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Docker secrets security

So I’ve been reading about Docker secrets because I have some credentials I need to feed to some python scripts. And I’ve set up a docker compose where I have all my credentials in .txt files that then get sent to the image as environment variables and are read by the scripts from the secrets folder and all that, it works just fine.

The thing is that if I change my script to print the variable that holds the credentials it will print it in plaintext.

So what’s stopping someone from putting a text editor on an image I upload and writing in a script to read the secrets?

What are best practices with secrets and how do I feed my python scripts the necessary information without the possibility of leaking that data?

Can you elaborate on that? Are you seriously embedding secrets as part of source code, payload or configurations within your images and push them to a public registry?! Heck, people with the right state of mind don’t even push embedded secrets into a scm…

Or are you talking about docker secrets? Because if you do, there are contradicting statements in your post: why would a docker secret be exposed from environment variables? Why would a docker secret be part of an image you build?

I assume you are speaking about docker secrets as in “runtime configurations” without necessarily meaning docker secrets… If you do speak about docker secrets, there are some oddities I’d like to share: even though docker secrects have buildin support for different drivers, there is practicaly no publicly available secret driver. Appart from a PoC that queries life data from a Hashicorp Vault, there is no other public driver I am aware of. The buildin secret driver is able to either use a string or read a file and mount its content as file into a container. Kubernetes on the other hand has different type of secrets for different use cases - docker or better swarm has just the technical stub implemented to support diffent drivers - but due to the availability of secret drivers, it is safe to say that swarm has only one simple secret type.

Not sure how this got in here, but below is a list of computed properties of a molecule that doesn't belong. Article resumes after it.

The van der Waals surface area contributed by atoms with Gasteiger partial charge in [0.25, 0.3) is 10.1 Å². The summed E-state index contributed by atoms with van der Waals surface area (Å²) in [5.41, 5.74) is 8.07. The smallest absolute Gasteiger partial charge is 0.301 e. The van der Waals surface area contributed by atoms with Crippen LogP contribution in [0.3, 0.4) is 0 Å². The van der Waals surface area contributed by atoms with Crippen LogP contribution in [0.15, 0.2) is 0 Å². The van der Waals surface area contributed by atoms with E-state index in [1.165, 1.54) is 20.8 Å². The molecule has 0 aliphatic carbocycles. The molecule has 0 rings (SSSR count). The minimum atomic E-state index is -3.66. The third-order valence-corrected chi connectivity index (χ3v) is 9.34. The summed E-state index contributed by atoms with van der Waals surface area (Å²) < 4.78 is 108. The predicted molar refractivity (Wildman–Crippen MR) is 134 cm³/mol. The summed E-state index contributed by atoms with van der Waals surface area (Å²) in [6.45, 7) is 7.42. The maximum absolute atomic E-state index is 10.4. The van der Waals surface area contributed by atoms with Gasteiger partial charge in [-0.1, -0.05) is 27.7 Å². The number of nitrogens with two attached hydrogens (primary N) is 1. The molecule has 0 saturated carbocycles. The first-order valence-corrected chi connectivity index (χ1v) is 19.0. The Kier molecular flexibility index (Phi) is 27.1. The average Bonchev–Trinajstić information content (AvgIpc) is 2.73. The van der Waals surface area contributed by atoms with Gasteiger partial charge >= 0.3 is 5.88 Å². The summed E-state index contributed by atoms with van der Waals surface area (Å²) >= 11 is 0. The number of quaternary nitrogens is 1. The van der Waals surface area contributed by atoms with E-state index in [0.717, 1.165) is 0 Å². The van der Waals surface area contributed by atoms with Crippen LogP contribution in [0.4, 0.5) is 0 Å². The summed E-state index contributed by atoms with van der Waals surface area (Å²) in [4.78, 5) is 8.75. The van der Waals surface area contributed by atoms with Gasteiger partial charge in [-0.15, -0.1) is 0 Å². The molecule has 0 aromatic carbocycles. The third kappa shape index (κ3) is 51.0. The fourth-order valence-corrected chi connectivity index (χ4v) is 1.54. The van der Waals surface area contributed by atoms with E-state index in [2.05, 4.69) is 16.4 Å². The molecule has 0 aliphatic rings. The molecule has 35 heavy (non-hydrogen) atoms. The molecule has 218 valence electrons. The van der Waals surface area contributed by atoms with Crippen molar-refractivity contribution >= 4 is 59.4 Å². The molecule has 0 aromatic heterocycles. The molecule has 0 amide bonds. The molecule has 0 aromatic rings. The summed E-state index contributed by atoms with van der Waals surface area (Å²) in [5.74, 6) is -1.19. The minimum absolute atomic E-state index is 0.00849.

Environment variables and docker secrets are not the same thing. While environments can be used to store secrets as plain text payload, a docker secret actualy is mapped as a read-only file on a volatile tempfs mount into the container. Docker secrets will not showup in the environment, unless you specifly read the files and export them as a variables. Though, whoever is able to get into the container (docker exec? or an exploited app inside the container?) can’t be stopped from accessing its content either.

Maybee you are looking for something secure like HashiCorp Vault, or something less secure like a key/value store. Both would be external systems/containers and would be quried during runtime within your application.

Yes, it sounds like HashiCorp vault is more in line with what I am looking for. Though when people talk about using secrets for python they suggest hardcoding the secret path into the application.

I basically did what this website said with my docker-compose file.

Reading about secrets here, one of the users suggests after running the docker compose with the secrets
to " Now your app can access the secret file at /run/secrets/secrets_yaml . You can either hardcode this path in your application or create a symbolic link."
This is the part I’m having trouble with. If you hardcode the path into the application then someone else can just go access it later, since the secrets are readonly files within an image?

Actualy if the short syntax is used, it’s /run/secrets/{secret name}. If the long syntax is used, you can mount it wherever you want. Typicaly people end up configuring the path as ENV and read the file from within their application using the ENV’s value.

the answer is already covered by my previous response: